As we pull into Howardsville ready to take part in efforts aimed at keeping the James River tireless, a question lingers in mind- why would people dispose tires into the James such that their act would necessitate this kind of a cleanup? This is a thought that seems rather absurd to imagine of. For once, I am a little skeptical about finding any tires once we set out in the waters.
As we set out on our canoes floating downstream, the river’s features are very limpid. The waters are very clear contrary my earlier expectations, the channel is relatively broad and a
variety of riparian vegetation including sycamores, river birches, and white oaks line the banks. The eroded banks of the channel are also easily discernible most probably due to the recent flooding, and a significant number of riparian trees have fallen into the river.
Two miles down the river and having not spotted a single tire, my hopes of finding any tire escalate. I am still trying to wrestle with the thought of why people would dispose tires into the James that would foster an environmental concern. However, no sooner had we floated a few more feet downstream than McKenzie and I spotted eight tires submerged in shallow waters near the muddy left bank. With utter excitement, we get off the canoe and pull the tires off the river channel scrapping the dirt inside them and loading them onto our canoe. Behind us a flotilla of batteaux provided by the James River Batteau Festival follow collecting tires from our canoes. As we stack tires onto the batteaux, I begin to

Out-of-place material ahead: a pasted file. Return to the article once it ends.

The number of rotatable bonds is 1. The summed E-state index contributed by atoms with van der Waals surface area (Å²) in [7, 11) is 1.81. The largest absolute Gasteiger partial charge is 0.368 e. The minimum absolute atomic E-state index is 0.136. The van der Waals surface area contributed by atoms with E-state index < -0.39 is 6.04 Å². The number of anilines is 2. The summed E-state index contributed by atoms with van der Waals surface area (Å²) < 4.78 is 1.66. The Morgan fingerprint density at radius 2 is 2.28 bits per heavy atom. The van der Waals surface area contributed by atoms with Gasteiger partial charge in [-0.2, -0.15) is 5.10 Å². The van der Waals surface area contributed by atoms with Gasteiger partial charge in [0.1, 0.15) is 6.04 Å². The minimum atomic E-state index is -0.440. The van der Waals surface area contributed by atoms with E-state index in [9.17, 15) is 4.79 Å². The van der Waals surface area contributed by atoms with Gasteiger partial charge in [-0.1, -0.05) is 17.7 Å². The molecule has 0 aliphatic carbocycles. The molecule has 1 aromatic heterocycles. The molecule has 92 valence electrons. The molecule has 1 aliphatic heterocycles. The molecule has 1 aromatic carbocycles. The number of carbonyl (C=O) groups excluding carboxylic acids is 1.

realize the gravity of the issue at hand. In a stretch of the river of less than one mile and while primarily focusing on the left bank, we collectively retrieve more than fifty tires. The batteaux are so full that they cannot hold more tires. We are forced to transport some of the tires by road to the collection point in Scottsville. This definitely starts to hit me as a call for concern.
Research shows that formulations and chemical compounds used to make tires get released into water systems when tires are disposed in water channels. These substances are potential carcinogens. Tires also block pathways of aquatic animals and may disrupt breeding or forage grounds. This results to unnecessary disturbances in ecological systems.
As we unload the batteaux in Scottsville, I cannot help notice the elation on people’s face as they celebrate their long-day efforts. At once, I learn that the activity was not only about pulling tires out of the river but also connecting people with the James for them to realize the importance of environmental stewardship and conservation.